SYCAMORE LANDING -- More than 100 amateur and professional archaeologists digging in a corn field near the Potomac River in Montgomery County have uncovered the remains of a walled Indian village nearly 600 years old.
Scientists say traces of the wall, or palisade, uncovered here Sunday are the first found in Maryland since the 1930s.
"These palisades are funny things," said Joe Dent, an assistant professor of anthropology at American University who, with doctoral candidate Chris Jirikowic, has been studying the site since 1990.
"You would think it would be saying something about their relationship with their neighbors not being too good," Dr. Dent said. "But I don't know that was the case. It may bejust a symbolic way of separating the people and the village from the outside world."
During 10 days of digging, participants in the Archaeological Society of Maryland's 28th annual field session uncovered thousands of artifacts. Their field laboratory processed dozens of stone tools and "arrowheads," and thousands of bone and pottery fragments left over from Indian meals consumed about 100 years before Europeans arrived on the continent.
But for the American University archaeologists who led the dig, the most exciting discovery was the line of dark, round soil stains found along the bottom of a 20-foot trench.
The stains are all that remains of a segment of the wooden stockade that encircled the village, Dr. Dent said.
Most villages of the Late Woodland period, just before the Europeans arrived, are believed to have had circular palisades. The first Europeans described such villages and said the Indians they encountered were in a more or less constantly at war with their neighbors.
But the only Late Woodland palisade found in Maryland until Sunday was at a village excavated in Accoceek, Prince George's County, in the 1930s and reported in 1959, Dr. Dent said.
A hint of the wall at the Montgomery County site first turned up on Saturday at one section of a long east-west trench. Artifacts were abundant just east of the stains but became scarce just west of them.
That suggested that the stains marked the western edge of the village.
It wasn't until Sunday, when a new trench was extended to the north and south, that the pattern of stains could be seen to continue in both directions, forming the village's western perimeter.
"I was so afraid they weren't going to show up," Dr. Dent said.
After the discovery, he realized that his excavations during the summers of 1990 and 1991 had come within two feet of the palisade's remains without finding it.
"But in archaeology, if you let that start bothering you, you're going to have an ulcer really quickly," he said.
Dr. Dent had only praise for the volunteer help he received from participants in the Archaeological Society's annual field session.
"It has allowed us to to open three times as much area within a single year as we could normally do," he said. "The other thing is, it's really fun to see people do archaeology just for the fun of it."
State archaeologist Tyler Bastien, who took part in the dig, called it "very successful. . . . It was an interesting site with lots of artifacts and a few features to keep people interested."
About 100 visitors -- many of the bird watchers and bicyclists from the nearby Chesapeake and Ohio Canal bike trail -- stopped to tour the site.
The Indians who lived at this spot, about 250 yards north of the Potomac River in the state-owned McKee-Beshers Wildlife Management Area, are believed, based on their pottery, to have migrated to the area from the west.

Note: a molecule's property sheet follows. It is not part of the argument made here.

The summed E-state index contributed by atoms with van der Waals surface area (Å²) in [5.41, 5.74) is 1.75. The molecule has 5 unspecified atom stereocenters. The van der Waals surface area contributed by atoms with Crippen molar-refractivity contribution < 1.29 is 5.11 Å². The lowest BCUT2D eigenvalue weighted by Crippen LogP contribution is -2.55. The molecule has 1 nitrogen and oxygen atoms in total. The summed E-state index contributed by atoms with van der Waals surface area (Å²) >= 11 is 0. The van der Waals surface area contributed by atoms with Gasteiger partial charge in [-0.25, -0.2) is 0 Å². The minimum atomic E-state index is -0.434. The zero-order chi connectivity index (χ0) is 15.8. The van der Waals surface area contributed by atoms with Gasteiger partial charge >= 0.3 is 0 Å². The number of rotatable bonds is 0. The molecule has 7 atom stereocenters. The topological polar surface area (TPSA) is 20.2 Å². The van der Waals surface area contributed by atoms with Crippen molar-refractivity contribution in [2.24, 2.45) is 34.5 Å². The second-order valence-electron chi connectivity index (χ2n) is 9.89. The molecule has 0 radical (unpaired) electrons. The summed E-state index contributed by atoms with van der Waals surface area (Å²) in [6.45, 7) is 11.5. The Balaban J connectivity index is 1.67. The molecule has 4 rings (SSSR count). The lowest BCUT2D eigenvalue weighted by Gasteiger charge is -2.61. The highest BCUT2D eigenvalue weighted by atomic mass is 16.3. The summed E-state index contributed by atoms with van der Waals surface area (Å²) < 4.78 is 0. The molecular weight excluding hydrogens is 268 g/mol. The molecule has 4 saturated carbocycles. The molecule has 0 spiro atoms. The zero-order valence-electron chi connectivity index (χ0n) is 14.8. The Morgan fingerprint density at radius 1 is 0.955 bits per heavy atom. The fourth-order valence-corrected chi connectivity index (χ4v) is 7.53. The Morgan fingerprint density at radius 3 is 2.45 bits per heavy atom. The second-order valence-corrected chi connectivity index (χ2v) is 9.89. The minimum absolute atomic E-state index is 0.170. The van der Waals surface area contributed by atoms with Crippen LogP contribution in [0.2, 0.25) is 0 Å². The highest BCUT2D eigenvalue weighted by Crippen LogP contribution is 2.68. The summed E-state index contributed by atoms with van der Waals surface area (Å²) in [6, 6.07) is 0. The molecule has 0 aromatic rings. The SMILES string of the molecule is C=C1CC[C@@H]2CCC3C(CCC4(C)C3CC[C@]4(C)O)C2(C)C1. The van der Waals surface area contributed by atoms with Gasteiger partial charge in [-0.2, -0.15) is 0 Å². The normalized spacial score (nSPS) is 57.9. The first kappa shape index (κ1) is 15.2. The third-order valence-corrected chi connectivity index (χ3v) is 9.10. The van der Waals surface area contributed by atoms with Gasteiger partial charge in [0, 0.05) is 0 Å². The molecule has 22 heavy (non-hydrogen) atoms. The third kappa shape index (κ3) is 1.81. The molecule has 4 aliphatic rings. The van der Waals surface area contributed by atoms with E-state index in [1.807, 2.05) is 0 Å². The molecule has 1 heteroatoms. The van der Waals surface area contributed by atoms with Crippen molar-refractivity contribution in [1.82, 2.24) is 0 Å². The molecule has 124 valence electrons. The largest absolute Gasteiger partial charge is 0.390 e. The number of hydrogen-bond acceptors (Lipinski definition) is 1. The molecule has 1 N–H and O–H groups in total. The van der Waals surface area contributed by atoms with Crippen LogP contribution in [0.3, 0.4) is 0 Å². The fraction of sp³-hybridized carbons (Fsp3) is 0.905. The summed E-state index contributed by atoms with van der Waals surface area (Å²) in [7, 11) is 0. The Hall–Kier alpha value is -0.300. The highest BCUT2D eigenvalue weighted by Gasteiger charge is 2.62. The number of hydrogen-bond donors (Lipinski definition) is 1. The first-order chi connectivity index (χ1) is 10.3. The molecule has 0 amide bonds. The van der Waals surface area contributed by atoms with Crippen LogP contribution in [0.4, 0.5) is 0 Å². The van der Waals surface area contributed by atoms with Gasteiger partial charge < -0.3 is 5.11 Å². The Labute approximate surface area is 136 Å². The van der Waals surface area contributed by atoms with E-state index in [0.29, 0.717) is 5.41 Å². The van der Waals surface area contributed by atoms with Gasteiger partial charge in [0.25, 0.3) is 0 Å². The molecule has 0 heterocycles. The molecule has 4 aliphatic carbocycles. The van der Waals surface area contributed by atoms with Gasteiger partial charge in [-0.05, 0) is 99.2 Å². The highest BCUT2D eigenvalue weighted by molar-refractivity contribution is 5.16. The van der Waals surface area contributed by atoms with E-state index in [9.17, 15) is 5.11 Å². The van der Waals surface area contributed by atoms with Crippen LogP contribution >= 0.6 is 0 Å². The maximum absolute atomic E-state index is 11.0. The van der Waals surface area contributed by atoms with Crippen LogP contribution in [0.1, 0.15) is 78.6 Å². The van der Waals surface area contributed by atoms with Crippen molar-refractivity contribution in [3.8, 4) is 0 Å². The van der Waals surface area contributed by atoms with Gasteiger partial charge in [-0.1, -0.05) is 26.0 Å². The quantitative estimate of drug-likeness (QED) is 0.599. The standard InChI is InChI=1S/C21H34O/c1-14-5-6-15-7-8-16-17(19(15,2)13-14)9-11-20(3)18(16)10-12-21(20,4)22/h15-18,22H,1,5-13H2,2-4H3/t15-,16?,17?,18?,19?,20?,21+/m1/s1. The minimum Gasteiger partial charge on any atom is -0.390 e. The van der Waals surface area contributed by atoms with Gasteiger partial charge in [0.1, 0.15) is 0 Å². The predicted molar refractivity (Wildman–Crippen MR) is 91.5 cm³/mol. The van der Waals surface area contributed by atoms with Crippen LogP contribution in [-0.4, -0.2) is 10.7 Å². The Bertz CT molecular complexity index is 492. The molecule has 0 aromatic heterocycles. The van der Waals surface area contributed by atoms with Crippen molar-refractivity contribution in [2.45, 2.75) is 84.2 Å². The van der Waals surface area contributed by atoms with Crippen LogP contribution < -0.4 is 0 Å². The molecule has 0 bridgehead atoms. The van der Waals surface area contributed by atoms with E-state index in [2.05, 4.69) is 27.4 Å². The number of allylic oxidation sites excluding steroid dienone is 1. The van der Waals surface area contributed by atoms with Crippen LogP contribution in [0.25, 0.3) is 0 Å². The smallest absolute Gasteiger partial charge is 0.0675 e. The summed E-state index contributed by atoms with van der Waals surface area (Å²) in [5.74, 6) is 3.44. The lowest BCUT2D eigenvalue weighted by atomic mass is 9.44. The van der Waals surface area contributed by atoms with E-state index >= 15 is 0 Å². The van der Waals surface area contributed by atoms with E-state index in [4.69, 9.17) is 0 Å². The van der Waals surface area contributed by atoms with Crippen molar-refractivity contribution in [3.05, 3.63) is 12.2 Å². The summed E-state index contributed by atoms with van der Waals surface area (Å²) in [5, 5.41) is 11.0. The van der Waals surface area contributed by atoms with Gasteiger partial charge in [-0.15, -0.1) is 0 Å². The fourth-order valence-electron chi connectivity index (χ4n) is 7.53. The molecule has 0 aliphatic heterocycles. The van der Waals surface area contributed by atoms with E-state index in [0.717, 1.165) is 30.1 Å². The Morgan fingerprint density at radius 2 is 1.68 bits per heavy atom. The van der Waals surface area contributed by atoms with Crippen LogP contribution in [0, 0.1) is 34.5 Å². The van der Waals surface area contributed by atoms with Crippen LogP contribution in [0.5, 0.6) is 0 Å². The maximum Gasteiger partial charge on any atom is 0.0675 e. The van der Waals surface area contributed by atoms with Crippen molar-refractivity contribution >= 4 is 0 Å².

Dr. Dent said they mixed the crushed shells of river mussels into their clay to "temper," or strengthen it. So did Indians to the west and from the Pittsburgh area. Others living just to their east used sand.
The remains of corn, beans and squash found at the site -- called the Hughes Site after a farmer who once owned it -- reveal that the people who lived here grew about half of their food.
They also hunted. Thousands of deer bones were found at the site, along with those of elk, bear, mountain lion, raccoon, birds and turtles.
Turtle shell was so abundant that "I doubt if there was a box turtle within three miles of the village, at least not a live one," Dr. Dent said.
He estimates that the village supported 150 to 250 people who lived there for 50 to 75 years, then moved on.
By then, he said, "I think you would see the village reach a point of diminishing returns." Firewood would grow scarce, the soil in nearby fields would become exhausted, and new fields farther away would be too difficult to protect.
"And there wasn't any sense of conservation in terms of animals," Dr. Dent said.
"We're fairly certain they were setting fires to keep the [tree] growth down to encourage deer," he said.
Deer prefer open land at the edge of forests.
Indian populations were low enough to protect resources elsewhere, however. So the people just moved on. "That's our problem today," he said. "There's just too many of us."
No human remains were found on the site during this month's dig.
Dr. Dent's students did encounter six Indian burials during previous years' work at the site. They notified the Maryland Indian Commission and covered the remains again.
Fourteen American University archaeology students and faculty members will continue the Hughes Site dig through June.
Their "field school" will attempt to determine the shape and structure of the village's houses, and perhaps how they were arranged within the village walls.
Recent discoveries in Virginia revealed houses that were oval, probably a circle of saplings stuck into the ground, bent inward to form a dome, then covered with woven reed mats, skins or bark.
"But there hasn't been a house pattern for this period uncovered in Maryland," Dr. Dent said.